PORTLAND, Maine — Some University of Southern Maine students hope a tobacco ban due to kick in next month at the school’s three campuses goes up in smoke.
A handful of students protested against the ban Wednesday at USM’s campus in Portland, following a small demonstration on Monday at the Gorham campus.
Organizer Jordana Avital, a freshman studying linguistics, said she’s dismayed that she won’t be able to smoke on the Gorham campus, where she lives in a dorm. But she also sees the tobacco ban as an infringement on students’ rights — smokers and nonsmokers alike.
“We just want kids to have a voice and stand up for what they believe in,” she said Wednesday, wearing a handmade T-shirt that read “Occupy Butt Bench.”
Avital and several other students posted signs and made “butt buckets” for cigarette disposal in a grassy area of the campus with benches often frequented by smokers. Avital said she worries that the ban will drive students off campus to light up, potentially risking their safety.
Despite student protests, tobacco bans are picking up speed on campuses across the country. USM is among more than 800 schools that have banned smoking on campus, according to the American Nonsmokers’ Rights Foundation. Schools have long prohibited smoking inside buildings, but the new bans take aim at outdoor spaces.
USM is moving ahead with the tobacco ban, which was adopted last spring and takes effect Jan. 1 at USM’s Portland, Gorham and Lewiston campuses. The new policy prohibits the use of lighted tobacco products, smokeless tobacco products such as chew and snuff, and smoking cessation products that haven’t been approved by the U.S. Food and Drug administration, including electronic cigarettes.
The ban covers all university property, including parking areas and athletic fields, and also prohibits tobacco use in personal vehicles while on campus.
“Creating a healthier environment for students, faculty, staff and visitors is the reason behind it,” said USM spokeswoman Judie O’Malley. “We’re committed to stopping the use of tobacco.”
About 15 percent of college students smoked cigarettes in 2011, a drop from 31 percent in 1999, according to estimates in the latest Monitoring the Future drug and alcohol survey.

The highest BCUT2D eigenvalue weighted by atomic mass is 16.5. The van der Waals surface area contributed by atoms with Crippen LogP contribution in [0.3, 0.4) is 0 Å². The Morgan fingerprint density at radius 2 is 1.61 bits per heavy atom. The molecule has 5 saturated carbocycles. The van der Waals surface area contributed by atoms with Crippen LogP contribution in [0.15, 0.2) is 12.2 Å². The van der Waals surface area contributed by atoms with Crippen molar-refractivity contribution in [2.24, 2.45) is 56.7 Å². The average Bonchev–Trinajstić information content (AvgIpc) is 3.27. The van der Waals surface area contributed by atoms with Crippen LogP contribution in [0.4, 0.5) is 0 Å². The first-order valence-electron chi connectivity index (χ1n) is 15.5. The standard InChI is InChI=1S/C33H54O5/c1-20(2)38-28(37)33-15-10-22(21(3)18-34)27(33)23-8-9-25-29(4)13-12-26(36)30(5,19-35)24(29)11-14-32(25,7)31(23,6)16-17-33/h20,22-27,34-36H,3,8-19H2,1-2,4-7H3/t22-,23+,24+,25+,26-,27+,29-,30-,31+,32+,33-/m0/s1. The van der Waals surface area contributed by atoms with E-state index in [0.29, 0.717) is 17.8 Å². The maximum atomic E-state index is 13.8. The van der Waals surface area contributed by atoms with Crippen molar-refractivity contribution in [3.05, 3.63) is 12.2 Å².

For the last decade, smoking has been allowed in designated outdoor areas of USM’s campuses, a policy that school officials said was ineffective.
USM administrators are still working out the details of enforcing of the ban, including what discipline violators will face, O’Malley said. Enforcement will begin in September after a transitional phase, she said.
Nationally, some schools have issued fines, while others have set up disciplinary boards.
O’Malley said she expects that the public will come to accept the ban, just as society did after smoking was banned in restaurants and bars in recent years.
“Eventually the culture will change,” she said. “If you work in a public school you can’t smoke on the grounds anymore. There’s no teachers’ smoking lounge.”
The new policy isn’t about making tobacco users quit, but rather eliminating people’s exposure to tobacco on university grounds, USM officials said.
The University of Maine at Orono and Farmington have already banned tobacco use on campus. The University of Maine at Augusta is on the same track as USM, enacting a ban in January and allowing a grace period until next September, O’Malley said.
The University of Maine at Fort Kent and Presque Isle are in the process of formulating tobacco bans and the Machias campus plans to announce one soon, she said.
“Within a few years, every campus in the system will be smoke-free,” O’Malley said.
The Washington Post contributed to this report.